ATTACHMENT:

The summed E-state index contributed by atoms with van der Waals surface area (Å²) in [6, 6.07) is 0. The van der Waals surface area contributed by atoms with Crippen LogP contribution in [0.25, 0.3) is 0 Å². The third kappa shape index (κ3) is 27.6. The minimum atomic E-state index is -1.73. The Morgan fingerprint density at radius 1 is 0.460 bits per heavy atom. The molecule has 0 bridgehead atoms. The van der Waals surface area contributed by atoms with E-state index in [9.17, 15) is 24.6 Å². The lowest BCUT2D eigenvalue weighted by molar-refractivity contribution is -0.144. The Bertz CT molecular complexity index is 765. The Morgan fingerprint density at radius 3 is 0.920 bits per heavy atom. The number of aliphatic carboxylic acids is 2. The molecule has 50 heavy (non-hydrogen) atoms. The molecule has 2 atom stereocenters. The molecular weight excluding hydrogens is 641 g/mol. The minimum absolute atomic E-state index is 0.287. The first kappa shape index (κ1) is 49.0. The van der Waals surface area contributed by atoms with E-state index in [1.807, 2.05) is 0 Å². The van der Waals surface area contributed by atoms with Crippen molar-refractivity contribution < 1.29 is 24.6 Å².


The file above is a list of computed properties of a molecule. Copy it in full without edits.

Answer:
The summed E-state index contributed by atoms with van der Waals surface area (Å²) in [6, 6.07) is 0. The van der Waals surface area contributed by atoms with Crippen LogP contribution in [0.25, 0.3) is 0 Å². The third kappa shape index (κ3) is 27.6. The minimum atomic E-state index is -1.73. The Morgan fingerprint density at radius 1 is 0.460 bits per heavy atom. The molecule has 0 bridgehead atoms. The van der Waals surface area contributed by atoms with E-state index in [9.17, 15) is 24.6 Å². The lowest BCUT2D eigenvalue weighted by molar-refractivity contribution is -0.144. The Bertz CT molecular complexity index is 765. The Morgan fingerprint density at radius 3 is 0.920 bits per heavy atom. The number of aliphatic carboxylic acids is 2. The molecule has 50 heavy (non-hydrogen) atoms. The molecule has 2 atom stereocenters. The molecular weight excluding hydrogens is 641 g/mol. The minimum absolute atomic E-state index is 0.287. The first kappa shape index (κ1) is 49.0. The van der Waals surface area contributed by atoms with E-state index in [1.807, 2.05) is 0 Å². The van der Waals surface area contributed by atoms with Crippen molar-refractivity contribution < 1.29 is 24.6 Å².